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Hurricane Irma’s Caribbean Victims Need America Right Now

September 8, 2017, 3:14 PM UTC

When images of Hurricane Irma bearing down on the Caribbean first appeared, residents girded themselves for its impact. Long accustomed to heavy-slugging storms, they tied down outdoor items, evacuated low-lying areas, and closed heavy shutters against the winds. As usual, they stocked up on water, batteries, and food. Streets emptied as locals headed for shelters or barricaded themselves in their homes. The few remaining tourists hunkered down in hotels.

The unprecedented strength and scope of Irma, however, quickly overwhelmed even the best-prepared with relentless rains and ferocious winds, clocked at over 185 miles per hour. The massive destruction wrought will require an equally massive recovery effort. Early reports confirm that while loss of life was limited, damage is widespread and severe. The Leeward Islands—including Anguilla, St. Martin, and St. Barthélemy—are devastated. Likewise, Puerto Rico will require costly repairs, exacerbating its already precarious economic situation. Long-suffering Haiti, also battered by Irma, is still recovering from last year’s Hurricane Matthew. Irma is now roaring towards the Bahamas, U.S. Virgin Islands, and Florida.

Hardest hit is Barbuda. While Antigua, only 30 miles to the south, escaped relatively unscathed, Barbuda suffered catastrophic harm. Satellite photos show it as a tiny speck obscured by Irma’s enormous terrifying swirl, which reduced the landscape to rubble. After an initial inspection, Gaston Browne, prime minister of Antigua and Barbuda, estimated nearly 90% of homes on the island are totally destroyed, with communications down, roads unpassable, and substantial flooding. Its airport, police station, and cell towers are all out of commission.

Throughout the northeast Caribbean, long-term international aid and private reinvestment will be needed for recovery of three essential sectors: infrastructure, tourism, and housing. Given the islands’ reliance on foreign revenues from visitors, the first two are vital to the regional economy. On Antigua and Barbuda, for example, over 70% of its GDP is attributable—directly or indirectly—to tourism. Serving thousands of visitors annually, mainly from the U.S. and Europe, the tourist industry provides the region’s main source of employment and has entailed substantial investments in hotels, transportation, cruise ship piers, and other amenities. Where these are damaged, rapid repairs are needed for local businesses to revive. More importantly, basic utilities providing clean water, reliable electricity, and sanitation must be restored and if necessary upgraded. An even greater challenge will be replacing the low-grade housing of many poorer residents, who had their sheet metal roofs shorn off and wooden frames splintered. Apart from the immediate costs of clean up and humanitarian aid needed for those left homeless, much of this housing stock will need to be rebuilt to withstand future hurricanes.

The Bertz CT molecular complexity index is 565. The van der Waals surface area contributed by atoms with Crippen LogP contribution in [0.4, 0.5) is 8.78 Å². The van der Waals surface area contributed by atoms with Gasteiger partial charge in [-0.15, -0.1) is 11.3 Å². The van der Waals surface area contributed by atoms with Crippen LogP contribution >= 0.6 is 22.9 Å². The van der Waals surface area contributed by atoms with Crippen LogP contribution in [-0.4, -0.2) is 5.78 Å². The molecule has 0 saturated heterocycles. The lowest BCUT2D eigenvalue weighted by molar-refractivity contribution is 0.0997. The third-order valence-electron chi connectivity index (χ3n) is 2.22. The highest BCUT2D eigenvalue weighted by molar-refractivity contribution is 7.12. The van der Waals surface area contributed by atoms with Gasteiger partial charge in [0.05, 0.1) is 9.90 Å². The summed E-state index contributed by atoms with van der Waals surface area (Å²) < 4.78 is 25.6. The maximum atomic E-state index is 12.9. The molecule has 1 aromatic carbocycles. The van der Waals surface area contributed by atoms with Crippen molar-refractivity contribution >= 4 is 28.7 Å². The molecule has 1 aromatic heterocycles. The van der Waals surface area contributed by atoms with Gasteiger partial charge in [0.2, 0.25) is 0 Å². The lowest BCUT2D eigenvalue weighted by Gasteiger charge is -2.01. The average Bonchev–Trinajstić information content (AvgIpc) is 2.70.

The Caribbean has a long record of hurricanes. The Leeward Islands have been particularly vulnerable due to their small sizes, low elevations, and limited resources. From the 17th century on, numerous eyewitness accounts attest to violent hurricanes that demolished sugar plantations, wrecked crops, and resulted in great loss of life for European settlers and enslaved Africans alike. Without modern storm tracking, moreover, they often had little advance notice. In the aftermath, islands often looked to the imperial powers of Europe and their North American trading partners to send food, timber, and other supplies.

With rising ocean surface temperatures precipitating more powerful hurricanes—Katrina, Sandy, Matthew, Harvey, and now Irma—their geographical range and capacity for destruction are increasingly vast and significantly more costly. Ominously, climate scientists generally concur that this trend toward the global intensification of super storms will likely continue. Even with ample advance warning, larger island populations, with numerous transient visitors and workers, are harder to shelter or evacuate. Moreover, the complex infrastructure of urban areas and tourist centers makes reconstruction more involved and expensive than in the past. Since hurricanes do not respect national borders, class differences, or immigration statuses, efforts to stem extreme weather events will require international collaboration.

Many Americans regard the Caribbean as one vast resort—a convenient place for barefoot weddings, romantic honeymoons, colorful cruise ship stops, or just an escape from winter blues. For millions of people, however, these vulnerable small islands are home. They are also among the U.S.’s closest neighbors, with historical ties dating back over 200 years. Many Americans of West Indian descent have deep roots there. At a time when the focus understandably may be on those impacted by Harvey and Irma closer to hand, we must not forget that the U.S. is still a wealthy and generous country that can afford to boost the resilience and recovery of the intrepid nations of the Caribbean. During times of trouble, good neighbors reflexively extend a helping hand to those in need.

Jennifer L. Anderson is an associate professor of history at Stony Brook University.